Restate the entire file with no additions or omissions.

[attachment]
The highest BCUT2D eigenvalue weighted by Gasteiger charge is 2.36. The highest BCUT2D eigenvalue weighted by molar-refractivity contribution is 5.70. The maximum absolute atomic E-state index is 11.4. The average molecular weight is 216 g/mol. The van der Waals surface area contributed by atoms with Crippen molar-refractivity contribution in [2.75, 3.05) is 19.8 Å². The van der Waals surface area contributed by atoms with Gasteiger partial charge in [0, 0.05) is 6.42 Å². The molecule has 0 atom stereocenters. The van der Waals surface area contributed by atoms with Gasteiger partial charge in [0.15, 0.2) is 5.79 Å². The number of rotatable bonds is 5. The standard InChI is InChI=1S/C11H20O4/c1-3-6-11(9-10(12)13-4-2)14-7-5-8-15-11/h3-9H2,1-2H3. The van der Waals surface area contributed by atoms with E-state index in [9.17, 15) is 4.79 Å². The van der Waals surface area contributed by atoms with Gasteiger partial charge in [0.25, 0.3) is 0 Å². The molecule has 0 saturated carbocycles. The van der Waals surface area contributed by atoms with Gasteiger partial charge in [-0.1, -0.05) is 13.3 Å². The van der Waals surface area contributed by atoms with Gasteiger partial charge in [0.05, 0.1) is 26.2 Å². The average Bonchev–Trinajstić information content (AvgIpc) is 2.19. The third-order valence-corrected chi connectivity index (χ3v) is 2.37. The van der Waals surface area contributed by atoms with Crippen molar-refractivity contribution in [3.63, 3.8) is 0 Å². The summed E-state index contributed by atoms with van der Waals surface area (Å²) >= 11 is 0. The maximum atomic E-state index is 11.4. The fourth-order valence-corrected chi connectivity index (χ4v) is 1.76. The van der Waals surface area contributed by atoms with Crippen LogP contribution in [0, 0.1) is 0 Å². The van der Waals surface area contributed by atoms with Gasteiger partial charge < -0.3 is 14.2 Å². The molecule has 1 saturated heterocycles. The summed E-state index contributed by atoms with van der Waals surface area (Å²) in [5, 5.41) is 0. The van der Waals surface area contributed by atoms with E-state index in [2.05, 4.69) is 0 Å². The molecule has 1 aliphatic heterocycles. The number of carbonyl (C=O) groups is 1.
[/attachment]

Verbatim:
The highest BCUT2D eigenvalue weighted by Gasteiger charge is 2.36. The highest BCUT2D eigenvalue weighted by molar-refractivity contribution is 5.70. The maximum absolute atomic E-state index is 11.4. The average molecular weight is 216 g/mol. The van der Waals surface area contributed by atoms with Crippen molar-refractivity contribution in [2.75, 3.05) is 19.8 Å². The van der Waals surface area contributed by atoms with Gasteiger partial charge in [0, 0.05) is 6.42 Å². The molecule has 0 atom stereocenters. The van der Waals surface area contributed by atoms with Gasteiger partial charge in [0.15, 0.2) is 5.79 Å². The number of rotatable bonds is 5. The standard InChI is InChI=1S/C11H20O4/c1-3-6-11(9-10(12)13-4-2)14-7-5-8-15-11/h3-9H2,1-2H3. The van der Waals surface area contributed by atoms with E-state index in [9.17, 15) is 4.79 Å². The van der Waals surface area contributed by atoms with Gasteiger partial charge in [0.25, 0.3) is 0 Å². The molecule has 0 saturated carbocycles. The van der Waals surface area contributed by atoms with Gasteiger partial charge in [-0.1, -0.05) is 13.3 Å². The van der Waals surface area contributed by atoms with Gasteiger partial charge in [0.05, 0.1) is 26.2 Å². The average Bonchev–Trinajstić information content (AvgIpc) is 2.19. The third-order valence-corrected chi connectivity index (χ3v) is 2.37. The van der Waals surface area contributed by atoms with Crippen molar-refractivity contribution in [3.63, 3.8) is 0 Å². The summed E-state index contributed by atoms with van der Waals surface area (Å²) >= 11 is 0. The maximum atomic E-state index is 11.4. The fourth-order valence-corrected chi connectivity index (χ4v) is 1.76. The van der Waals surface area contributed by atoms with Crippen LogP contribution in [0, 0.1) is 0 Å². The van der Waals surface area contributed by atoms with Gasteiger partial charge < -0.3 is 14.2 Å². The molecule has 1 saturated heterocycles. The summed E-state index contributed by atoms with van der Waals surface area (Å²) in [5, 5.41) is 0. The van der Waals surface area contributed by atoms with E-state index in [2.05, 4.69) is 0 Å². The molecule has 1 aliphatic heterocycles. The number of carbonyl (C=O) groups is 1.